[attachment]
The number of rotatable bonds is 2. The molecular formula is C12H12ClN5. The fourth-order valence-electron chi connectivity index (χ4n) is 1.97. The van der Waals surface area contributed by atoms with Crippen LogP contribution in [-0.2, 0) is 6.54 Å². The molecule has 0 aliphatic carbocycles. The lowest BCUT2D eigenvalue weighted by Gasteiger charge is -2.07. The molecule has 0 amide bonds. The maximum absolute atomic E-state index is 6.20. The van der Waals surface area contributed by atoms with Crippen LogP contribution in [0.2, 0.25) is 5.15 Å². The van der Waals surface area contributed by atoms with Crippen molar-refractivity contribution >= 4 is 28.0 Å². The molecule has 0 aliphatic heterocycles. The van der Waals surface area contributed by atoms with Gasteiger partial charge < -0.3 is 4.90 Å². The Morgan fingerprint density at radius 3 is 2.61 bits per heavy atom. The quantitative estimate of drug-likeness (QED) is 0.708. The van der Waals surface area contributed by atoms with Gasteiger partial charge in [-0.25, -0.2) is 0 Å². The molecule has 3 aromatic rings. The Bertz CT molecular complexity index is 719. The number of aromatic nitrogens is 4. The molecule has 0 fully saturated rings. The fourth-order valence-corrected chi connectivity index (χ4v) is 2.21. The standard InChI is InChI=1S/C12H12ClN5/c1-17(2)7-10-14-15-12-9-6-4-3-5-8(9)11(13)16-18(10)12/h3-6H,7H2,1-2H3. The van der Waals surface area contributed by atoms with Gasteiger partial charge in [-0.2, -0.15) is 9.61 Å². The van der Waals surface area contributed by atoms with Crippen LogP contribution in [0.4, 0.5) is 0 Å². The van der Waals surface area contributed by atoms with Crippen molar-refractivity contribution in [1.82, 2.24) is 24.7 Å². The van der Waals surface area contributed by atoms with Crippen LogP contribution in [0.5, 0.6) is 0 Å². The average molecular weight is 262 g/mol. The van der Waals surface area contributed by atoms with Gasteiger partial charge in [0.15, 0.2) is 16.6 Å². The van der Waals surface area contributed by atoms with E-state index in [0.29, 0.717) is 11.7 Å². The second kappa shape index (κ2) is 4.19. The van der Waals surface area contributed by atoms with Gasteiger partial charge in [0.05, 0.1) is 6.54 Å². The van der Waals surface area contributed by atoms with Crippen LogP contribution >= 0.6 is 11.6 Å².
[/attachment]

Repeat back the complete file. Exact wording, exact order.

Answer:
The number of rotatable bonds is 2. The molecular formula is C12H12ClN5. The fourth-order valence-electron chi connectivity index (χ4n) is 1.97. The van der Waals surface area contributed by atoms with Crippen LogP contribution in [-0.2, 0) is 6.54 Å². The molecule has 0 aliphatic carbocycles. The lowest BCUT2D eigenvalue weighted by Gasteiger charge is -2.07. The molecule has 0 amide bonds. The maximum absolute atomic E-state index is 6.20. The van der Waals surface area contributed by atoms with Crippen LogP contribution in [0.2, 0.25) is 5.15 Å². The van der Waals surface area contributed by atoms with Crippen molar-refractivity contribution >= 4 is 28.0 Å². The molecule has 0 aliphatic heterocycles. The van der Waals surface area contributed by atoms with Gasteiger partial charge < -0.3 is 4.90 Å². The Morgan fingerprint density at radius 3 is 2.61 bits per heavy atom. The quantitative estimate of drug-likeness (QED) is 0.708. The van der Waals surface area contributed by atoms with Gasteiger partial charge in [-0.25, -0.2) is 0 Å². The molecule has 3 aromatic rings. The Bertz CT molecular complexity index is 719. The number of aromatic nitrogens is 4. The molecule has 0 fully saturated rings. The fourth-order valence-corrected chi connectivity index (χ4v) is 2.21. The standard InChI is InChI=1S/C12H12ClN5/c1-17(2)7-10-14-15-12-9-6-4-3-5-8(9)11(13)16-18(10)12/h3-6H,7H2,1-2H3. The van der Waals surface area contributed by atoms with Gasteiger partial charge in [-0.2, -0.15) is 9.61 Å². The van der Waals surface area contributed by atoms with Crippen LogP contribution in [0.4, 0.5) is 0 Å². The van der Waals surface area contributed by atoms with Crippen molar-refractivity contribution in [1.82, 2.24) is 24.7 Å². The van der Waals surface area contributed by atoms with Crippen LogP contribution in [0.5, 0.6) is 0 Å². The average molecular weight is 262 g/mol. The van der Waals surface area contributed by atoms with Gasteiger partial charge in [0.15, 0.2) is 16.6 Å². The van der Waals surface area contributed by atoms with E-state index in [0.29, 0.717) is 11.7 Å². The second kappa shape index (κ2) is 4.19. The van der Waals surface area contributed by atoms with Gasteiger partial charge in [0.05, 0.1) is 6.54 Å². The van der Waals surface area contributed by atoms with Crippen LogP contribution >= 0.6 is 11.6 Å².